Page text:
One of my earliest reading memories is of my mother reading from Curious George. I was fascinated by this fictional monkey and his mischievous adventures. I’d sit up in bed, leaning nearly into the book as I followed along. As a toddler, I had many literary experiences. My father read to me from a collection of Irish Folktales, scaring me to death with tales of banshees and puka-monsters and evil leprechauns.
Perhaps the most intriguing memory that surfaced on my reading timeline doesn’t have to do with a book at all. When I was three or four, The Joshua Tree album was released by the Irish band, U2. My grandparents had a record player in the basement and every time we went to visit, I’d sit on top of the stairs demanding vehemently that someone put that U2 record on for me. I listened to Side A. Then Side B. Then Side A again. I listened closely and intently. The record was meaningful to me even though I probably didn’t comprehend the lyrics yet. I read the sounds and the silence in between tracks. I read the warm crackles of vinyl. I read the wrinkles on my grandmother’s loving hands as she pulled the record from its sleeve, unaware that she would pass away only one year later. I read the hint of brogue in Bono’s voice and thought of my own father’s brogue, but didn’t yet wonder what it meant to be Irish. It wasn’t until years later that my mother told me she went to a U2 concert while I was still in her womb. Perhaps I was rocking out, even before my birth, destined for a life of music and poetry.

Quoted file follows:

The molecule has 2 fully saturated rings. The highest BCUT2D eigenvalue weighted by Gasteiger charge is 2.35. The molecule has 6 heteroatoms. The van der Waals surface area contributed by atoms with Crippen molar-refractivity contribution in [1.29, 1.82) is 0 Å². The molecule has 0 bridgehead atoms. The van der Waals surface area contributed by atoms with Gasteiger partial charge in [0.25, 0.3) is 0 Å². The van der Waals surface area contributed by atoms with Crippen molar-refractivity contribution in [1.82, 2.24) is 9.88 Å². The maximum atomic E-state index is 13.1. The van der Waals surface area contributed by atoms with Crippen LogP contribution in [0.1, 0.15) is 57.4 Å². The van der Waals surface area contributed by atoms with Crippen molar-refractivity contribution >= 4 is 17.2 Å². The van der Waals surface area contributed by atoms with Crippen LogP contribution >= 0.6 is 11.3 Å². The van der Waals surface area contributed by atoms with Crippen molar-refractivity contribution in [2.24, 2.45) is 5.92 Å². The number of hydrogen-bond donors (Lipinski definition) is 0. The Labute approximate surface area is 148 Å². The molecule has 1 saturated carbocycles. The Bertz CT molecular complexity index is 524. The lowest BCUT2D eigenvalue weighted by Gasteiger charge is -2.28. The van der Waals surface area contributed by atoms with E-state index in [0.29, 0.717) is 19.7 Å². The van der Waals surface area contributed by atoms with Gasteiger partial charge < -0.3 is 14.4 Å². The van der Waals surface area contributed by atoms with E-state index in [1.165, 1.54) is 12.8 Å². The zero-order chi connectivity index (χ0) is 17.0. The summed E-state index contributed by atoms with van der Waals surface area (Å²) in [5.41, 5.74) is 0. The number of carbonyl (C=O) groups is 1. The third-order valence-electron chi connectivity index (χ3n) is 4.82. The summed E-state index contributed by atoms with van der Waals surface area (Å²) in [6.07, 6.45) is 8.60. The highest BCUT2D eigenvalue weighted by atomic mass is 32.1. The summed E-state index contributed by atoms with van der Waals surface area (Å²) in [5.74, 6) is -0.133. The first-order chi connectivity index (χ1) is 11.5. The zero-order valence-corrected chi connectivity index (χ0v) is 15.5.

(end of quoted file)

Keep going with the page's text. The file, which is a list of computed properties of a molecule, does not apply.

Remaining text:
Sometimes I still feel like that toddler, huddled up with his knees pressed into his chest, sitting on the top step of an old, familiar staircase, just listening for a familiar sound or a familiar voice. I still listen to records over and over again. I try to get to know a piece of music, a piece of literature, a poem. I listen for the silence in between the busy moments of my own life. It’s those moments when I stop to really “read” the world around me. It’s those moments when I notice deeply the experiences that have shaped me as a reader and writer of many different kinds of text.